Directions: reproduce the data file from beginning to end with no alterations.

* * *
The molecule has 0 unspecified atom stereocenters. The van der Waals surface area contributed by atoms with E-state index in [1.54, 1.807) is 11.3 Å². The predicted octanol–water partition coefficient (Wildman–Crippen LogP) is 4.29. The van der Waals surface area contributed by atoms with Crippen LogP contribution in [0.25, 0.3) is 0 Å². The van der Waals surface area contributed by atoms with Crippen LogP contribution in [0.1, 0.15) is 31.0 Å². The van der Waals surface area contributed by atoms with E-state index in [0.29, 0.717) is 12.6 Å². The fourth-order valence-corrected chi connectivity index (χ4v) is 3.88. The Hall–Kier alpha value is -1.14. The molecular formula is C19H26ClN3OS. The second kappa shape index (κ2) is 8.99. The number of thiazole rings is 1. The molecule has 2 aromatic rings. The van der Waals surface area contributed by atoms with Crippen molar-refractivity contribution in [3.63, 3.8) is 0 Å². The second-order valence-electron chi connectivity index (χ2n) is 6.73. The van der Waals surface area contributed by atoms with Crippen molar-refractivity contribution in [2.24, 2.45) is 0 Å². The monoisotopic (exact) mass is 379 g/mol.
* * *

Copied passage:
The molecule has 0 unspecified atom stereocenters. The van der Waals surface area contributed by atoms with E-state index in [1.54, 1.807) is 11.3 Å². The predicted octanol–water partition coefficient (Wildman–Crippen LogP) is 4.29. The van der Waals surface area contributed by atoms with Crippen LogP contribution in [0.25, 0.3) is 0 Å². The van der Waals surface area contributed by atoms with Crippen LogP contribution in [0.1, 0.15) is 31.0 Å². The van der Waals surface area contributed by atoms with E-state index in [0.29, 0.717) is 12.6 Å². The fourth-order valence-corrected chi connectivity index (χ4v) is 3.88. The Hall–Kier alpha value is -1.14. The molecular formula is C19H26ClN3OS. The second kappa shape index (κ2) is 8.99. The number of thiazole rings is 1. The molecule has 2 aromatic rings. The van der Waals surface area contributed by atoms with Crippen molar-refractivity contribution in [3.63, 3.8) is 0 Å². The second-order valence-electron chi connectivity index (χ2n) is 6.73. The van der Waals surface area contributed by atoms with Crippen molar-refractivity contribution in [2.24, 2.45) is 0 Å². The monoisotopic (exact) mass is 379 g/mol.